“Casino Jack” helmer George Hickenlooper was found dead Saturday in Denver, where the film was set to unspool at the Denver Film Festival. He was 47; the cause of death is under investigation but police have ruled out foul play.
Hickenlooper won an Emmy for directing 1992’s “Hearts of Darkness: A Filmmaker’s Apocalypse,” the story of the filming of Francis Ford Coppola’s “Apocalypse Now.” The docu, co-directed with Eleanor Coppola and Fax Bahr, used footage shot by Eleanor Coppola during the production of the 1979 pic and also won awards from the Intl. Documentary Assn. and the Natl. Board of Review.
The son of a playwright father and guerrilla theater organizer mother, Hickenlooper attended Yale U. and interned for Roger Corman. His directing debut was the 1988 doc short “Art, Acting, and the Suicide Chair: Dennis Hopper.”
Other highlights included 2003’s “The Mayor of Sunset Strip,” a docu about rock impresario Rodney Bingenheimer; 2006’s Edie Sedgwick biopic “Factory Girl” starring Sienna Miller; and 2009’s “Hick Town,” a docu that followed his cousin John Hickenlooper, now mayor of Denver, during the Democratic Natl. Convention.
At the Los Angeles premiere of “The Mayor of Sunset Strip” in 2004, Hickenlooper told Daily Variety that having the big names on camera was secondary to the story. “The trick for me as a filmmaker is I have David Bowie, Cher and Courtney Love, but so does VH1,” he said. “I didn’t want this to be a TV musical documentary — I wanted this to work on a visceral sociological level. Without being pretentious, I want it to illustrate what happened with our culture and its obsession with celebrity. And Rodney is a metaphor for that.”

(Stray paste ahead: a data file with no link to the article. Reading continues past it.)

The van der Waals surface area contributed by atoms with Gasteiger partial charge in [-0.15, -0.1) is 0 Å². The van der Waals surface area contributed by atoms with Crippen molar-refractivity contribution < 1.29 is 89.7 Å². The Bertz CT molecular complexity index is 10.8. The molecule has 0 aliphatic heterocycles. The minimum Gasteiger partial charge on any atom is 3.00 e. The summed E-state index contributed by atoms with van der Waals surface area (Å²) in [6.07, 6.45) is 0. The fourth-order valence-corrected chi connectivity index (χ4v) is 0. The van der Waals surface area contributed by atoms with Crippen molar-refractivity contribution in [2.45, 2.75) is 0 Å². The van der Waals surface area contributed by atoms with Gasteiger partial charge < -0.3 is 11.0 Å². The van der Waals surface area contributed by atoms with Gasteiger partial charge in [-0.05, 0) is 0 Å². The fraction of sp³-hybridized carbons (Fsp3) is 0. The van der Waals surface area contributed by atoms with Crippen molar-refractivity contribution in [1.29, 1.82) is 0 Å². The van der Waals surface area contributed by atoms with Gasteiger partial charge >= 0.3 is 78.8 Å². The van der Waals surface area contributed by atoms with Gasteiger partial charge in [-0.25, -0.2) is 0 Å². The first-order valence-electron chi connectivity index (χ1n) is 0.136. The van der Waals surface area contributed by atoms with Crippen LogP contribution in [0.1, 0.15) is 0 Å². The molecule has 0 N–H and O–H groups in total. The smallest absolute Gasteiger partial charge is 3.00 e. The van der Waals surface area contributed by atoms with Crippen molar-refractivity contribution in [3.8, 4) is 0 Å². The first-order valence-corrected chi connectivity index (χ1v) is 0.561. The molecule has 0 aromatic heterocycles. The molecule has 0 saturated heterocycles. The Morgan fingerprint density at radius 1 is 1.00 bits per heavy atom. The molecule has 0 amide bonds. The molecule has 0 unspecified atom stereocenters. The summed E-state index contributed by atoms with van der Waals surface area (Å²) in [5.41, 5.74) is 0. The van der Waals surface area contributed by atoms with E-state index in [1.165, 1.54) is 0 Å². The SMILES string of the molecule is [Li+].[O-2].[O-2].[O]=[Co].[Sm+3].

His cousin John Hickenlooper referred to this curiosity in a statement. “George had immense creative talents and cinematic gifts, but he was so much more than that to us and all his family. His passion for life, zeal for people and unquenchable curiosity enriched everyone who had the fortune to know him.”
Hickenlooper’s other credits included 1995 drama “The Low Life,” 1997 drama “Dogtown” and 2001’s “The Man From Elysian Fields,” which starred Andy Garcia and Mick Jagger.
“George was wonderful to be directed by,” said “Casino Jack” co-star Rachelle Lefevre in a statement. “He was funny, full of life and cared so much about the film that you just wanted to be your best for him.”
Survivors include his wife, Suzanne, a son and his parents.